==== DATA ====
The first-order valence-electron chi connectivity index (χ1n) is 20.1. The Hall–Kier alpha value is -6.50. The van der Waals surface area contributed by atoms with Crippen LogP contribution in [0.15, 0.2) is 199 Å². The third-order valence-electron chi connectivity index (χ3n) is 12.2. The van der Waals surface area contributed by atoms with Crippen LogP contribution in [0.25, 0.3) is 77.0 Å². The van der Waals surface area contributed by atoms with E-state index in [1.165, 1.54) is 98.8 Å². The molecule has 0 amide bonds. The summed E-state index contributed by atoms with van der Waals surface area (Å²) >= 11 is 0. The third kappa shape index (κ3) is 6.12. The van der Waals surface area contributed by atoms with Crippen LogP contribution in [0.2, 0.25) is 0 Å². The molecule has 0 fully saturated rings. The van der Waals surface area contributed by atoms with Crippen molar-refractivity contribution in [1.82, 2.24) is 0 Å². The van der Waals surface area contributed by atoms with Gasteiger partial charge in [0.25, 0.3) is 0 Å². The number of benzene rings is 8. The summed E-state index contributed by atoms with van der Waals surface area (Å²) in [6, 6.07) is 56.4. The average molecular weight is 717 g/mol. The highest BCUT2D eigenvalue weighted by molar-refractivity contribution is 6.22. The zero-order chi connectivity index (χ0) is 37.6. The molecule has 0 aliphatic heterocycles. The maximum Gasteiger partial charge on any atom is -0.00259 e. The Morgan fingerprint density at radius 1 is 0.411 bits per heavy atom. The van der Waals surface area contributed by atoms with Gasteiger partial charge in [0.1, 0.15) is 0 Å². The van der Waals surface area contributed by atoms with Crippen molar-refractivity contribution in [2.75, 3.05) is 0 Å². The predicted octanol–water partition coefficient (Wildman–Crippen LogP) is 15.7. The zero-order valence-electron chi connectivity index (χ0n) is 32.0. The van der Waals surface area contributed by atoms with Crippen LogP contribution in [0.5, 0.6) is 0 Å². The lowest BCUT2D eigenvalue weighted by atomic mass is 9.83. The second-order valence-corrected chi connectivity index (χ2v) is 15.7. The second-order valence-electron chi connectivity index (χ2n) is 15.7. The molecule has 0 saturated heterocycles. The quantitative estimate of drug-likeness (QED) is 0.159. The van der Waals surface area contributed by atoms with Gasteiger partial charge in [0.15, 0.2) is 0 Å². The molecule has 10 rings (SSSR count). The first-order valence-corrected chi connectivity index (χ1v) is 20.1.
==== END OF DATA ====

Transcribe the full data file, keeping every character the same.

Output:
The first-order valence-electron chi connectivity index (χ1n) is 20.1. The Hall–Kier alpha value is -6.50. The van der Waals surface area contributed by atoms with Crippen LogP contribution in [0.15, 0.2) is 199 Å². The third-order valence-electron chi connectivity index (χ3n) is 12.2. The van der Waals surface area contributed by atoms with Crippen LogP contribution in [0.25, 0.3) is 77.0 Å². The van der Waals surface area contributed by atoms with E-state index in [1.165, 1.54) is 98.8 Å². The molecule has 0 amide bonds. The summed E-state index contributed by atoms with van der Waals surface area (Å²) >= 11 is 0. The third kappa shape index (κ3) is 6.12. The van der Waals surface area contributed by atoms with Crippen LogP contribution in [0.2, 0.25) is 0 Å². The molecule has 0 fully saturated rings. The van der Waals surface area contributed by atoms with Crippen molar-refractivity contribution in [1.82, 2.24) is 0 Å². The van der Waals surface area contributed by atoms with Gasteiger partial charge in [0.25, 0.3) is 0 Å². The number of benzene rings is 8. The summed E-state index contributed by atoms with van der Waals surface area (Å²) in [6, 6.07) is 56.4. The average molecular weight is 717 g/mol. The highest BCUT2D eigenvalue weighted by molar-refractivity contribution is 6.22. The zero-order chi connectivity index (χ0) is 37.6. The molecule has 0 aliphatic heterocycles. The maximum Gasteiger partial charge on any atom is -0.00259 e. The Morgan fingerprint density at radius 1 is 0.411 bits per heavy atom. The van der Waals surface area contributed by atoms with Gasteiger partial charge in [0.1, 0.15) is 0 Å². The van der Waals surface area contributed by atoms with Crippen molar-refractivity contribution in [2.75, 3.05) is 0 Å². The predicted octanol–water partition coefficient (Wildman–Crippen LogP) is 15.7. The zero-order valence-electron chi connectivity index (χ0n) is 32.0. The van der Waals surface area contributed by atoms with Crippen LogP contribution in [0.5, 0.6) is 0 Å². The lowest BCUT2D eigenvalue weighted by atomic mass is 9.83. The second-order valence-corrected chi connectivity index (χ2v) is 15.7. The second-order valence-electron chi connectivity index (χ2n) is 15.7. The molecule has 0 saturated heterocycles. The quantitative estimate of drug-likeness (QED) is 0.159. The van der Waals surface area contributed by atoms with Gasteiger partial charge in [0.15, 0.2) is 0 Å². The molecule has 10 rings (SSSR count). The first-order valence-corrected chi connectivity index (χ1v) is 20.1.